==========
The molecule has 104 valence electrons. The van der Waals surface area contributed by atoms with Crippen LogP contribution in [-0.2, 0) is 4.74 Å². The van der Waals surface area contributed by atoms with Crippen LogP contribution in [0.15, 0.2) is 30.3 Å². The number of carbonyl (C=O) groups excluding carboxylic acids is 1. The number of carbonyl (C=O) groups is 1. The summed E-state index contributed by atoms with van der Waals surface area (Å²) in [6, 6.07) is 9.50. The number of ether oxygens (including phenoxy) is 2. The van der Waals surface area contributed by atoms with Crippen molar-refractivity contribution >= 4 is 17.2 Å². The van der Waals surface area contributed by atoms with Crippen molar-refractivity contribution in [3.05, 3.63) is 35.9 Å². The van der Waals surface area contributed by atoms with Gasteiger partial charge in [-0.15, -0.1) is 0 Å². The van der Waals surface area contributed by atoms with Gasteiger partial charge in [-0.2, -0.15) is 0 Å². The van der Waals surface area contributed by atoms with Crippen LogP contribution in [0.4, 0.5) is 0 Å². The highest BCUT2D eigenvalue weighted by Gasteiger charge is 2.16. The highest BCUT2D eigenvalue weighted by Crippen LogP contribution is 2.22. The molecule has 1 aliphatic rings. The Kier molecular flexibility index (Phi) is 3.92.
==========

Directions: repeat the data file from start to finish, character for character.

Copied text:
The molecule has 104 valence electrons. The van der Waals surface area contributed by atoms with Crippen LogP contribution in [-0.2, 0) is 4.74 Å². The van der Waals surface area contributed by atoms with Crippen LogP contribution in [0.15, 0.2) is 30.3 Å². The number of carbonyl (C=O) groups excluding carboxylic acids is 1. The number of carbonyl (C=O) groups is 1. The summed E-state index contributed by atoms with van der Waals surface area (Å²) in [6, 6.07) is 9.50. The number of ether oxygens (including phenoxy) is 2. The van der Waals surface area contributed by atoms with Crippen molar-refractivity contribution >= 4 is 17.2 Å². The van der Waals surface area contributed by atoms with Crippen molar-refractivity contribution in [3.05, 3.63) is 35.9 Å². The van der Waals surface area contributed by atoms with Gasteiger partial charge in [-0.15, -0.1) is 0 Å². The van der Waals surface area contributed by atoms with Gasteiger partial charge in [-0.2, -0.15) is 0 Å². The van der Waals surface area contributed by atoms with Crippen LogP contribution in [0.4, 0.5) is 0 Å². The highest BCUT2D eigenvalue weighted by Gasteiger charge is 2.16. The highest BCUT2D eigenvalue weighted by Crippen LogP contribution is 2.22. The molecule has 1 aliphatic rings. The Kier molecular flexibility index (Phi) is 3.92.